The Early Years
I have lived on Gabriola Island for 30 years yet I know little of its history, I am endeavoring to change that and intend to use the Gabriola Museum as part of my education. This will be the first of several blogs that are meant to explore Gabriola’s past.
During the ice age Gabriola was deeply buried under ice at times almost a mile thick. At the end of the ice age, around 11000 BC, people first immigrated from northeast Asia to Alaska and the Queen Charlotte areas. In the early period after 8000 BC the climate was hotter and drier than it is now. There were no forests on southern Vancouver Island or the Gulf Islands. Only Garry-oak and Doulas-fir savannahs, and grasslands parched in the summer. Land and sea mammals were the most important sources of food. People started populating Vancouver Island at around 7000 BC. Around 4500 BC the climate in this area cooled and became wetter and rain forests began to develope. The earliest evidence of habitation in the Gulf Islands, found on North Pender Island, goes back to 4000 BC. Shell middens became common on the Gulf Islands after 3000 BC, progressively larger more substantial village sites appeared and tools became more sophisticated. The earliest archaeological record on Gabriola is a cave burial radiocarbon dated to about 1500 BC. By 400 BC – 500 AD life became quite compex in the Georgia Strait area with high populations, ranked societies, distinctive artwork, large houses, and wealth accumulation. Evidence of warfare appeared. From 500 – 1774 AD there are strong signs of outside influences, a decrease in political complexity, and towards the end a smaller population (Krakatoa erupted in 535 AD with dust in the atmosphere for 18 months and causing intense cold for a few years). Warfare intensified around 800-1000 AD and persisted until the 1860’s. The Snuneymux, the people of the Gabriola and Nanaimo area, have several oral histories about the battles that they fought. Contact between people on the BC coast and Europeans began with the voyage of Juan Perez sailing from Mexico to the Haida Gwaii (Queen Charlottes). More significant to the local people was the arrival of fur traders on the west coast of Vancouver Island after Cook’s voyage in 1778. In 1782-83 there was a smallpox pandemic that killed two thirds of the population on average and locally more.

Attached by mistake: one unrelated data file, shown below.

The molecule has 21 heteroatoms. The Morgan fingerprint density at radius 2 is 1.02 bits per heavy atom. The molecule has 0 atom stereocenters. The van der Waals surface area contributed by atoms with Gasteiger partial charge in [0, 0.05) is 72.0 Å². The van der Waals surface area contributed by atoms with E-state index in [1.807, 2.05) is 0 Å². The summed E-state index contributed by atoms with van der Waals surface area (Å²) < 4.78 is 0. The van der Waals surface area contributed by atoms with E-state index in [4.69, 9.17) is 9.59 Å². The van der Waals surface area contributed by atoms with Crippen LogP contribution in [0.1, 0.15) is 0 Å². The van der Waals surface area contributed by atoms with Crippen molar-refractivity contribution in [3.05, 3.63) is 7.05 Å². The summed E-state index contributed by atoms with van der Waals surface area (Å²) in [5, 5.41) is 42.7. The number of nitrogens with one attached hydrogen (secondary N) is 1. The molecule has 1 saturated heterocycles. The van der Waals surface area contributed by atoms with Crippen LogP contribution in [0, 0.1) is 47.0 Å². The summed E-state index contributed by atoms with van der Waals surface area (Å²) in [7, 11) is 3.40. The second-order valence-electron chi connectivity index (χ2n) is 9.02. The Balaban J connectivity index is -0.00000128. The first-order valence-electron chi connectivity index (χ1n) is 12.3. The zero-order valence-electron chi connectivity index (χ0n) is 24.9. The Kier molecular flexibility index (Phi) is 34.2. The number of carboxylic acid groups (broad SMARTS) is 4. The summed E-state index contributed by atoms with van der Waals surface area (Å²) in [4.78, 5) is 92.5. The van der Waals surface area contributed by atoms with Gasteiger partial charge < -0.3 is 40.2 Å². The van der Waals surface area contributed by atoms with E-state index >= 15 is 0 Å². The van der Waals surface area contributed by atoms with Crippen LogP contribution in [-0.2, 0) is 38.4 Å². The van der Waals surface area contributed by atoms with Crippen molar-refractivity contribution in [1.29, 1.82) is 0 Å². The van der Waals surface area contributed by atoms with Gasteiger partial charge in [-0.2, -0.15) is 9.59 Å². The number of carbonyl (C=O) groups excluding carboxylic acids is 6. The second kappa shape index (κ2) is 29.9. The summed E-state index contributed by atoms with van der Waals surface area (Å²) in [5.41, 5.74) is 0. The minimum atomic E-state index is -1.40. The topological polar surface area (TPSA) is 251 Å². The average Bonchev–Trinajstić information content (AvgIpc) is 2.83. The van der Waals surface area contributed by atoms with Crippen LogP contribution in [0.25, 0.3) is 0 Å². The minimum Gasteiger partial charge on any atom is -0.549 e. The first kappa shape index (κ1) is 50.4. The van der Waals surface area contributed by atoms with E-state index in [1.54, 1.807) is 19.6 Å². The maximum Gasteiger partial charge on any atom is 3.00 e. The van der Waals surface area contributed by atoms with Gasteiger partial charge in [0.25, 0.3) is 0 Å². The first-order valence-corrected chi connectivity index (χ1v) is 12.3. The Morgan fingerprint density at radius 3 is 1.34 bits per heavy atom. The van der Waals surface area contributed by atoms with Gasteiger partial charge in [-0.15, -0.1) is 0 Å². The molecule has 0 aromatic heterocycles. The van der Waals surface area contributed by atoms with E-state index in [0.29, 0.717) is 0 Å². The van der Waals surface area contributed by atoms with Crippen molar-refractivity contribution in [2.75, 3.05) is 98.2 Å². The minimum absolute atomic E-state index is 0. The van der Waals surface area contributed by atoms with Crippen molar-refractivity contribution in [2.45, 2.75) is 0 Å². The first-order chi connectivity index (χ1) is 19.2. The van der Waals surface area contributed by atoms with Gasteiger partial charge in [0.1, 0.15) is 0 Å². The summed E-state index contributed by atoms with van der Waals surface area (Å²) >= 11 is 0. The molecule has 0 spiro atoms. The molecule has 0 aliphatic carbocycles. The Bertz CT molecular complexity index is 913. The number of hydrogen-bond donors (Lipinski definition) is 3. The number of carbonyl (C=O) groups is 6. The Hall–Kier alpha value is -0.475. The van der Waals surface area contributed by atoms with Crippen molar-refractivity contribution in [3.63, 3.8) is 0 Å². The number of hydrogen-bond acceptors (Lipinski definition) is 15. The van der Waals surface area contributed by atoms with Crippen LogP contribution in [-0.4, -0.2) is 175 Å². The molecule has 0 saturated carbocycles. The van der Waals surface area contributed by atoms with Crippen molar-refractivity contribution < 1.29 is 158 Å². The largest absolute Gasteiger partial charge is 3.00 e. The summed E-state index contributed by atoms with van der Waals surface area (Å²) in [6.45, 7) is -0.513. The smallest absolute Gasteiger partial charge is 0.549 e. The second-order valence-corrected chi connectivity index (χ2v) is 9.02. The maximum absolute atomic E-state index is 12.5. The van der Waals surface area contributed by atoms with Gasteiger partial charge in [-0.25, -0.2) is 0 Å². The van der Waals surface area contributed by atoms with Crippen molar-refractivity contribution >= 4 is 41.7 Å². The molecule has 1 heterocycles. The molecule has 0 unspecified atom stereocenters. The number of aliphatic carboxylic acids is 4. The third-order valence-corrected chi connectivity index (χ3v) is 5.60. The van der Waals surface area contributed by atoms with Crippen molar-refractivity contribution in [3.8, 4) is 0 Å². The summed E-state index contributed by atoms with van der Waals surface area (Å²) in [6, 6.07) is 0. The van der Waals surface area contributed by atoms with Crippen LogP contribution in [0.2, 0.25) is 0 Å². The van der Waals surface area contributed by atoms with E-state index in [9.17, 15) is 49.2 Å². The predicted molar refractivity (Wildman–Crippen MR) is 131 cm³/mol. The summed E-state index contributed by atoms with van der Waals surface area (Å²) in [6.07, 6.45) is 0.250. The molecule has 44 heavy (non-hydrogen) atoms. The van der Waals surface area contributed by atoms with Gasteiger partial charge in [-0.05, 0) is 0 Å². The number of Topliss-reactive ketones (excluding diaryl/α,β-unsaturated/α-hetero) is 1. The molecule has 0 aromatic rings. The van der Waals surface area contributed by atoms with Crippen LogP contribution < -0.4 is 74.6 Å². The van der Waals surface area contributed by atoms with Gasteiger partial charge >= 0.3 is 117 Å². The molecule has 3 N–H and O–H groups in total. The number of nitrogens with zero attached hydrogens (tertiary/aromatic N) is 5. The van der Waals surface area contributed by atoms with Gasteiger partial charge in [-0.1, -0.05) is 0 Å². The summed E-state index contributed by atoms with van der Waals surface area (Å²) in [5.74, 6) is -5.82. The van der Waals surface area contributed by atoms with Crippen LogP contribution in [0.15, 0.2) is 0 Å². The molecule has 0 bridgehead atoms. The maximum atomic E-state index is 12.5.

Source – article by Nick Doe in Shale journal of the Gabriola Historical Museum Society.